Remember when I said in my review of the Queen Anne’s Revenge that I always tried to make sure my reviews were prompt and timely? Yeah, I’m not even going to pretend I was going for that here. Ace has been asking me to get this done for months and months, and I haven’t. After seeing Pirates sets on clearance at one of the local Walmart’s, though, I figured maybe it was time to cover the last set we haven’t reviewed.
So, here we are, the last set in the lineup of reviews from the PotC line. I’ll admit, I’ve been pretty harsh on the other sets in the series; in part because most of them just stunk, but in other parts because they didn’t capture either the history of the Pirates line in LEGO or the PotC franchise. Most felt like glorified battle packs, and some didn’t even manage to do that. So how does Whitecap Bay line up to that less-than-storied history?
Well, it doesn’t live up to it… it far exceeds it. This set always felt, without much doubt, as the best set in the series. Unlike others, like London Escape and The Mill, it feels like a cohesive whole. Instead of relying on BURPs and big panels entirely, it actually brick-builds the parts that matters, and uses panels where they are needed. And as a playset, it feels like it works. So, this might be a little more positive than some of my others.
First up, the minifigs in the set. Of course, we get a Jack Sparrow, and we also get our zombie pirate friend from the QAR and the Captain’s Cabin. Jack is the version from the more expensive sets, with the tricone hat and hair and brown clothing.
After the repeats, we get Scrum and Phillip, two pirate-y characters (I know, a bit of Googling shows Phillip is a missionary or something)… I’d say more, but still haven’t been able to bring myself to watch the movie. Based on the movies, they’re decent-ish, but are somewhat non-descript characters anyway.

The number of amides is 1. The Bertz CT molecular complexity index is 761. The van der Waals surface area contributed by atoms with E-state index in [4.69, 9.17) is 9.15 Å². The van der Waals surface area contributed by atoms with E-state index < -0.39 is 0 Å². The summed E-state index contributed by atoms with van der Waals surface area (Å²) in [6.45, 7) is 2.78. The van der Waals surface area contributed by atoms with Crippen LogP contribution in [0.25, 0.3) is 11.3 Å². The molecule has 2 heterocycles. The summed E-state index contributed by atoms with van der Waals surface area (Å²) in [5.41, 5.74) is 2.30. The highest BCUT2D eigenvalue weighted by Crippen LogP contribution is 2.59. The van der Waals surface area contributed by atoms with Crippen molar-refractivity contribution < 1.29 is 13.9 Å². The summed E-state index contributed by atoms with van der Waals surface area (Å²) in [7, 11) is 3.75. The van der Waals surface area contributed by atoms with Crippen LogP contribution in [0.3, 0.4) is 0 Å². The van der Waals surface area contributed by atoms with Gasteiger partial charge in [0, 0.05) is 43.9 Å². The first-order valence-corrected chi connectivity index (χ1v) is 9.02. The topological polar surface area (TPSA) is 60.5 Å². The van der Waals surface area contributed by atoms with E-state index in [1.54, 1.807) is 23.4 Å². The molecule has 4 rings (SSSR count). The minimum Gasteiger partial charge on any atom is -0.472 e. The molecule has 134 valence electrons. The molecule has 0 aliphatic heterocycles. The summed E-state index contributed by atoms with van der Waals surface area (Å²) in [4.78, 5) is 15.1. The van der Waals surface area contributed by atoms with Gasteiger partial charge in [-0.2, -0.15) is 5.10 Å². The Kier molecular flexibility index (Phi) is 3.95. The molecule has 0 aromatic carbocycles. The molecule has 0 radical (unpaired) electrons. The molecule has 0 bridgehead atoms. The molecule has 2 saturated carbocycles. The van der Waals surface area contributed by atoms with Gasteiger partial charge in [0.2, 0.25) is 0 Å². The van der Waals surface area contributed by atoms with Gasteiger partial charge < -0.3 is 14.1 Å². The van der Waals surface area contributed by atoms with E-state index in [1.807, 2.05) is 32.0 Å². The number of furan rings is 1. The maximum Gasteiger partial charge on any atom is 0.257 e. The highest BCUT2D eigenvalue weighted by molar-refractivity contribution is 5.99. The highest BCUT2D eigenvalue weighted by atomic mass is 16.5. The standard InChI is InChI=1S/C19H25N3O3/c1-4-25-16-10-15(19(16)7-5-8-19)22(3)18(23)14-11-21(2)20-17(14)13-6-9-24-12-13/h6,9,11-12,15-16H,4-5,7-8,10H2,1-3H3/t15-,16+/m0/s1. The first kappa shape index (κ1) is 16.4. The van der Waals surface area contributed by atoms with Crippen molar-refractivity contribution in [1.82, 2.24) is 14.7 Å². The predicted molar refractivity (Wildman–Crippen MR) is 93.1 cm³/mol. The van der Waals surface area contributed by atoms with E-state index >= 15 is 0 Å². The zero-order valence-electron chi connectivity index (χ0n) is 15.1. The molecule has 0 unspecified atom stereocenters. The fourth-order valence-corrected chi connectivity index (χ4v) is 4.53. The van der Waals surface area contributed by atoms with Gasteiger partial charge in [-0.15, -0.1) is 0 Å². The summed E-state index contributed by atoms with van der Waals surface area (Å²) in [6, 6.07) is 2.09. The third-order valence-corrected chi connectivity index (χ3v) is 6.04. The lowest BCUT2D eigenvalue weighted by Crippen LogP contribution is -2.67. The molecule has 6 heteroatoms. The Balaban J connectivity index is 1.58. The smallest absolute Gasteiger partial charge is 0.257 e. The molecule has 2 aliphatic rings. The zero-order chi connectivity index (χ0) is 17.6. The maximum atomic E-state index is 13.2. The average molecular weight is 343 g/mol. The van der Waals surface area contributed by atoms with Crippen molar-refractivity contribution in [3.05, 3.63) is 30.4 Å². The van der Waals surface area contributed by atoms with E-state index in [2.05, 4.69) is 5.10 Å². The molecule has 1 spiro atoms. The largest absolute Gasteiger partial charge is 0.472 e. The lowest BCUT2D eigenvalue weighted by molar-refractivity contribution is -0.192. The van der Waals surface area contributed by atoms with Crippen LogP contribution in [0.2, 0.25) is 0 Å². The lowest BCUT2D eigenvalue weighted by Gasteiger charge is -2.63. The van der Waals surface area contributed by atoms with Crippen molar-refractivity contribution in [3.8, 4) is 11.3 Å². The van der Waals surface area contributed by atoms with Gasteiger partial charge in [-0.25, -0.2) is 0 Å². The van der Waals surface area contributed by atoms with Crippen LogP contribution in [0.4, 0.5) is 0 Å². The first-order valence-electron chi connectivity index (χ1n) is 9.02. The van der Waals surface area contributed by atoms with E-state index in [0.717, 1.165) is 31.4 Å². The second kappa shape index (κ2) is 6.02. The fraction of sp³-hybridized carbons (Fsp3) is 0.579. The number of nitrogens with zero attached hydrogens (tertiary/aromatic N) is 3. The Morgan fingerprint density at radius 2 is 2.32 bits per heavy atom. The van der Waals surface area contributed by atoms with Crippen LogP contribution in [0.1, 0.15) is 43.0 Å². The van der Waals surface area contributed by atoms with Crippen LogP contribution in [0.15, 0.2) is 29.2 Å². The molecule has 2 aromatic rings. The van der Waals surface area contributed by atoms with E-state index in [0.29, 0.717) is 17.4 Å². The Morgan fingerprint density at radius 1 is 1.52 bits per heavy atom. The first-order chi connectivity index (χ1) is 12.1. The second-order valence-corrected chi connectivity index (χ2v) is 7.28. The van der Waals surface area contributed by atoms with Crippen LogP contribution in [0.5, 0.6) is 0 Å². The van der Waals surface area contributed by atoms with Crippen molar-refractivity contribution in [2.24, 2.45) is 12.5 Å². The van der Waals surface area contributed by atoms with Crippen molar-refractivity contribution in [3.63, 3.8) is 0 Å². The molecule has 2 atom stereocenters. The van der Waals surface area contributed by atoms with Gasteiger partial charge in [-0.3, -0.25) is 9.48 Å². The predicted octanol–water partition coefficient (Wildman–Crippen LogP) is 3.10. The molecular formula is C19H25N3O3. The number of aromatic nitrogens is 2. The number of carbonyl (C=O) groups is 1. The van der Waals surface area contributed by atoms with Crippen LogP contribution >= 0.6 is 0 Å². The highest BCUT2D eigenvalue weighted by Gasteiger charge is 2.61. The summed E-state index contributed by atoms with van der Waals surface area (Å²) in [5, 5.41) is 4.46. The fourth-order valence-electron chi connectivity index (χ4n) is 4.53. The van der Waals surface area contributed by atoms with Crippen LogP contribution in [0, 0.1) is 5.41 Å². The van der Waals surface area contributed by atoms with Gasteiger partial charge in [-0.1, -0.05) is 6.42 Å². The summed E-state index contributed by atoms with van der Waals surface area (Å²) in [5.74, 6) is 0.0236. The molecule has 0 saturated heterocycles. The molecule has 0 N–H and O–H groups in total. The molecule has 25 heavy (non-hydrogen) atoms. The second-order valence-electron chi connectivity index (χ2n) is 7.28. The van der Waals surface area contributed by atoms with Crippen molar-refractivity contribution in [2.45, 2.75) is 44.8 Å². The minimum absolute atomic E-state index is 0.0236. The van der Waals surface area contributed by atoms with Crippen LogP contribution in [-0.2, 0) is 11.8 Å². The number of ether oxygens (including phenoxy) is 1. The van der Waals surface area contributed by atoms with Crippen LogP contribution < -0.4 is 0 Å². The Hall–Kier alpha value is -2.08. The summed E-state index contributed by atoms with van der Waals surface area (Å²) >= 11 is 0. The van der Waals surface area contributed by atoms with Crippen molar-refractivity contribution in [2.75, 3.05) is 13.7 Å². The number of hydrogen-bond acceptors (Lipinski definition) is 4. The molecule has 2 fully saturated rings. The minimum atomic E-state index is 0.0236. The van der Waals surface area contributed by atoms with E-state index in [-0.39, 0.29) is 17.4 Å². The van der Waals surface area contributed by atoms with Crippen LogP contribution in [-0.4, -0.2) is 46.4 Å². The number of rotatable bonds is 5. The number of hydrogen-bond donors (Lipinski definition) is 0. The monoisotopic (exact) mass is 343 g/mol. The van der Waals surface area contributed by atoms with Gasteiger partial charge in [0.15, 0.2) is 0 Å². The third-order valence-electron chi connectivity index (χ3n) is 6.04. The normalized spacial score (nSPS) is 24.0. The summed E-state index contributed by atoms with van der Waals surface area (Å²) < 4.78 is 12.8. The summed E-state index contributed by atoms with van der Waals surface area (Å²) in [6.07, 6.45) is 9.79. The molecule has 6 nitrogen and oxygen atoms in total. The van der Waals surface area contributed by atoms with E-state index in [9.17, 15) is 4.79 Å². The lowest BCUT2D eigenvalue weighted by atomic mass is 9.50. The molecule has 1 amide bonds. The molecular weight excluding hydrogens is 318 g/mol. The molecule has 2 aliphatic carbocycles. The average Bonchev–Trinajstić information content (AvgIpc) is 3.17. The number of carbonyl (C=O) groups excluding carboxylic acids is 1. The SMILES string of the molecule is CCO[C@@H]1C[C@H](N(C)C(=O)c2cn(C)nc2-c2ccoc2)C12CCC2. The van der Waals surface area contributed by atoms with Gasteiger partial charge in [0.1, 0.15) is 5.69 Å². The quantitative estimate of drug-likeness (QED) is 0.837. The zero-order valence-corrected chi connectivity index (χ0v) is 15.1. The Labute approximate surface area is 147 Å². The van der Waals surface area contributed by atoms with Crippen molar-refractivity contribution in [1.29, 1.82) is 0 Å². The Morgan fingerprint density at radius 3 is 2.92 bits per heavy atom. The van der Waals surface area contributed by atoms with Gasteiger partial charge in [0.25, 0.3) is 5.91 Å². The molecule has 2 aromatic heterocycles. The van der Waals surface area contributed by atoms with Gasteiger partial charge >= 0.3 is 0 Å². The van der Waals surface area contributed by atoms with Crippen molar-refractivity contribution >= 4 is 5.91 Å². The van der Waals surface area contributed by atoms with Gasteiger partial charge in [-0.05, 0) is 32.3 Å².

Phillip features a dark version of the male ponytail and a reversible face, one of which is very angry looking.The torso is plain and printed, but features that annoying little triangle of skin that limits its usefulness for most other things. However, if you wanted to make a fleshy steampunk figure, it feels like it’d be a nice setup with just a little bit more flair or some very fancy pants.
Scrum is one of the pirates off the QAR, and gets a nice printed head with some serious stubble. Since the back of his head is visible with the tricone on, it’s not reversible, but not bad. His torso is a bit more colorful, and it’s hard to tell if the little section where his shirt is unbuttoned is a printing error, given it’s off color, or if he’s wearing an undershirt. But this one, more than Phillip or other torsos in the line, could be turned into a regular pirate easily. The legs are printed as well, which adds some serious utility to this guy.His back is also lightly printed. A different head and you have a wonderful generic pirate, so it’s a good fig.